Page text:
Right now there is a team working on the next “iPhone.” There is a team working on preventing Alzheimer’s dizease. There is a team working on a car that gets 100 miles per gallon. What teams are going to achieve their objective? What makes for a successful team?

Patrick Lencioni in “Five Dysfunctions of a Team” developed a model of high performing teams that includes five key characteristics: inter-team trust, healthy conflict, team member commitment, team member accountability, and team results orientation. But before someone can be a high performing team member, they need to have been hired into the organization.

In all likelihood a new hire will be assigned to a team sometime in their career. Hiring managers should screen for teamwork skills along with other job requirements.

Here are some questions to ask the candidates to understand how well they will perform in a team setting:

  • Describe a team in which you have participated that you feel was effective. What made it a good team? Describe a team that was less effective. What was the difference between the two?
  • Have you ever seen someone violate a trust relationship with another team member? What was the trust issue that was violated? What was the result? How could it have been avoided?
  • Give me an example of a group or team decision that was made and you felt that it was wrong or was something you disagreed with. How did you handle it? Were there others who agreed with you? What was the end result?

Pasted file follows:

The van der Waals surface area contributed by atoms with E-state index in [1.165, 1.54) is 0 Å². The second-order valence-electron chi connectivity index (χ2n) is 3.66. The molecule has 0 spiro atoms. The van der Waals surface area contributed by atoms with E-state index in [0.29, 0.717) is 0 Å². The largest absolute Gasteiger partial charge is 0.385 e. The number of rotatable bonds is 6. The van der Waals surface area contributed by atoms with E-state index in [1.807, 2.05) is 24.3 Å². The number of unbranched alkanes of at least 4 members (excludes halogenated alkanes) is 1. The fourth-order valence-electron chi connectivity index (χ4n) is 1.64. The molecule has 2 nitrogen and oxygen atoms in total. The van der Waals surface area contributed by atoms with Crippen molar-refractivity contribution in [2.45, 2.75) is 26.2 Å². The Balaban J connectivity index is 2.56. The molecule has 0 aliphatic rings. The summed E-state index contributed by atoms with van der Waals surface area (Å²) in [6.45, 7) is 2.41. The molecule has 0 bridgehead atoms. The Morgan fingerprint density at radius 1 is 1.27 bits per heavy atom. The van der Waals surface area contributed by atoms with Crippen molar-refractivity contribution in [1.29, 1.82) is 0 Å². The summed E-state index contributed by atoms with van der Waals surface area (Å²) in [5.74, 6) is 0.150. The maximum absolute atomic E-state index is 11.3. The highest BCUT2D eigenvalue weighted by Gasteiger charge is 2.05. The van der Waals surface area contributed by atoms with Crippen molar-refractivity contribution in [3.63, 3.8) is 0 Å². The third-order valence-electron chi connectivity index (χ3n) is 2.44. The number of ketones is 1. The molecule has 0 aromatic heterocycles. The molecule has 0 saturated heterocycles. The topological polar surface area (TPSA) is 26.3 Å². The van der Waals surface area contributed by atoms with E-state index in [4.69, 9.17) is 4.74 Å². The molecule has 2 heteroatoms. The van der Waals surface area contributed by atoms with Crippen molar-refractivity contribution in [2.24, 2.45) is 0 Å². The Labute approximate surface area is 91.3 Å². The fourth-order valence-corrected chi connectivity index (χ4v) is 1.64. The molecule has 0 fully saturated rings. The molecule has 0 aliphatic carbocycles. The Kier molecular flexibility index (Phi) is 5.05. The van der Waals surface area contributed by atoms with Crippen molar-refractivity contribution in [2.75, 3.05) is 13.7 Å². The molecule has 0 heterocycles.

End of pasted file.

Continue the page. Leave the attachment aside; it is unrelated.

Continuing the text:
Empower teams with new hires who will make great team members and you’ll experience more success.

Apply Impulse Control To Become A Better Leader

April 6, 2012

In 1972 the Stanford Marshmallow Experiment was conducted by Walter Mischel, at Stanford University where he studied a group of four-year old children.  Each of the children was given one marshmallow, but promised two if they wait twenty minutes before eating the first marshmallow. Some children were able to wait the twenty minutes, and some did not.  Mischel then studied the children into adolescence and found that those children able to delay gratification were psychologically better adjusted, more dependable persons, and better students.  Bottom line: delaying gratification resulted in more success.

Good impulse control is considered a positive leadership characteristic and as psychologist Daniel Goleman indicates, an important component trait of emotional intelligence.  Leaders are under much pressure to deliver results faster and often forsake greater future success because they choose today’s immediate gratification.

We see this in leaders who hire problematic candidates who can immediately contribute over high-potential candidates needing some grooming.  We see this in leaders who choose to complete a task themselves today instead of delegating it to a developing direct report because it gets done faster.  We see this in leaders who fail to prepare a succession plan for their direct reports because it takes up too much time today and figure they’ll just deal with it later.

Empower yourself to control the impulse of today’s short-cut and you’ll experience greater success tomorrow.